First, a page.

Editorial from Dermatology Times on September 1, 2016 by Zoe Diana Draelos MD, Consulting Professor of Dermatology at the Duke University School of Medicine:
Corporations are now recognized as legal entities with rights and privileges similar to people. They are born, documented with incorporation papers, grow, shrink, and die just like humans. Corporations have a collective consciousness and declare war on other corporations who do not wish to be engulfed through hostile takeovers. Corporations wish to grow and get bigger until finances intervene and then sometimes split or spin off children in the form of smaller corporations. Now corporations have overtaken medicine. What does this mean for the physician?
The new federal regulations regarding the practice of medicine have basically corporatized medicine and corporatized physicians. Physicians can no longer “hang out their own shingle” in many communities. They must sign up to work for the multispecialty group who is linked to the hospital who are both owned by corporate America. Their salaries are determined by satisfaction responses from patient questionnaires and how much money they save the system. Physicians are bound to hospital based protocols that determine treatment for a given condition without deviation. Gone is the autonomy and self-driven excellence derived from autonomy. What does this mean for the physician?
It is a shame to take our most innovative and motivated youth who desire to be physicians and corporatize them. Corporatization leads to a mind set of following rules, not improving the rules or questioning why the rules exist or removing unnecessary rules. Ruler followers are much different than creative spirits. Rule followers quit thinking, accept the status quo, and discard entrepreneurial ideas. They find corporate rewards in conforming rather than improving or changing the system. Medicine is not an area that thrives on consistency. Every disease manifests differently in different individuals at different times. Medicine teaches physicians to recognize patterns, but think creatively to diagnose when not all of the symptoms or laboratory data fit the pattern perfectly. Medicine is the art of constantly evaluating and changing current paradigms to make them more useful. What does this mean for the physician?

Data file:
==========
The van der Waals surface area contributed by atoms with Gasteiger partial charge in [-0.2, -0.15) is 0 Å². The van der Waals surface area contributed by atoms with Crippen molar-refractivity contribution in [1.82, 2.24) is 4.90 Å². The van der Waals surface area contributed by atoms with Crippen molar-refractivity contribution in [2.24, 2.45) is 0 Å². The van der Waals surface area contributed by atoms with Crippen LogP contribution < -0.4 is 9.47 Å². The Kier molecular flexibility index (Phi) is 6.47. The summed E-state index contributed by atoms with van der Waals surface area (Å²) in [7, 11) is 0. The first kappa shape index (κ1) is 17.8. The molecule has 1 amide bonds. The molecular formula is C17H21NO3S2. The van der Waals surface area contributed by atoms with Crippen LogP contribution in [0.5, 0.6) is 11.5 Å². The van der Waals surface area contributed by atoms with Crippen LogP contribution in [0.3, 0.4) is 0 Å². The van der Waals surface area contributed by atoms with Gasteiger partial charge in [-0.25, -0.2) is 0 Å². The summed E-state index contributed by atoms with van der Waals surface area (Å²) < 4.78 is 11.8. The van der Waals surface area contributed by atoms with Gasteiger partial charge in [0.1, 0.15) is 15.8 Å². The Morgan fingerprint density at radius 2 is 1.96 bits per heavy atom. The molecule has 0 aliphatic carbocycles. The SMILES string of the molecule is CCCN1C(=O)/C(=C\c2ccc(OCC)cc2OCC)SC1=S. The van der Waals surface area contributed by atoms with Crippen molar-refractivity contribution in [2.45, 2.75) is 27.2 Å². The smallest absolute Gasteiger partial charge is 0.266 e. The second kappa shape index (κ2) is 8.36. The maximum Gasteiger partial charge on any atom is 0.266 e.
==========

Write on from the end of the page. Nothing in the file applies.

Prior to becoming a physician, I trained and worked as a mechanical engineer. I was tasked with designing concrete lined ponds to retain the tailings from a gold mine in Brazil. I wanted to create a pond that was more attractive and less environmentally intrusive by modifying the design. Absolutely not! My supervisor told me that tailings ponds had been designed a certain way for years and this is the way they were to be designed and this is the way they would always be designed and who was I to suggest a design change and I should follow directions and stop causing trouble and wasting time. I designed a tailings pond the way they had always been designed, received a raise for doing a good job, and applied to medical school. I wanted to pursue a career where I could think outside the box and perhaps improve the human condition through creativity. This career might no longer be in medicine that is corporatized. What does this mean for the physician?
I think medicine as a whole and specifically dermatology are at a crossroads. Corporations do not work unless conformity is the rule. One dermatologist can easily try something new and innovate, but a corporation of 100 physicians cannot survive unless all are unified. The corporation usurps the identity of the physician and the goals of the physician must be the goal of the corporation. What this means is that the physician is the corporation. This will be challenging for dermatology. Dermatologists have always been outside the body, outside the hospital, and outside the corporation. We try new drugs with enthusiasm, we invent new procedures, we love new devices, we are creative in our off label prescribing, and we share our new ideas with our peers. Dermatology is one of the most innovative areas of medicine attracting keen minds that see the skin, hair, and nails differently and we all benefit from their vision. I am concerned that dermatology will loose its inherent creativity as physicians are relegated to conformity. Will dermatology become corporatized? This will depend on those of us who are currently in practice and how we manage our specialty for those who will follow.
Information provided by the Modern Medicine Network.